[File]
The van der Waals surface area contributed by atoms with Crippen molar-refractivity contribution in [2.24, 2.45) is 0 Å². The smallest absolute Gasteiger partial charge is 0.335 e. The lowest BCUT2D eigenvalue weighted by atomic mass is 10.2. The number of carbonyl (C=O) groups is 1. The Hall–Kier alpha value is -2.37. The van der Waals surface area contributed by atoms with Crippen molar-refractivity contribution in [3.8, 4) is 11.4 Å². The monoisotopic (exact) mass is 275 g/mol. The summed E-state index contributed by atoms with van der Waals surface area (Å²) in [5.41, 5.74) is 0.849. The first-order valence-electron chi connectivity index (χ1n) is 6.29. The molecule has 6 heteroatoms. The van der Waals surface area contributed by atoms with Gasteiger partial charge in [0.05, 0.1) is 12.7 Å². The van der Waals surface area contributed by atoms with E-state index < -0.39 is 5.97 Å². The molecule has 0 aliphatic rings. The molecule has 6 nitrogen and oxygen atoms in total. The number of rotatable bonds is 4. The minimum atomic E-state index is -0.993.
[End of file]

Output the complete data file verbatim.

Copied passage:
The van der Waals surface area contributed by atoms with Crippen molar-refractivity contribution in [2.24, 2.45) is 0 Å². The smallest absolute Gasteiger partial charge is 0.335 e. The lowest BCUT2D eigenvalue weighted by atomic mass is 10.2. The number of carbonyl (C=O) groups is 1. The Hall–Kier alpha value is -2.37. The van der Waals surface area contributed by atoms with Crippen molar-refractivity contribution in [3.8, 4) is 11.4 Å². The monoisotopic (exact) mass is 275 g/mol. The summed E-state index contributed by atoms with van der Waals surface area (Å²) in [5.41, 5.74) is 0.849. The first-order valence-electron chi connectivity index (χ1n) is 6.29. The molecule has 6 heteroatoms. The van der Waals surface area contributed by atoms with Gasteiger partial charge in [0.05, 0.1) is 12.7 Å². The van der Waals surface area contributed by atoms with E-state index < -0.39 is 5.97 Å². The molecule has 0 aliphatic rings. The molecule has 6 nitrogen and oxygen atoms in total. The number of rotatable bonds is 4. The minimum atomic E-state index is -0.993.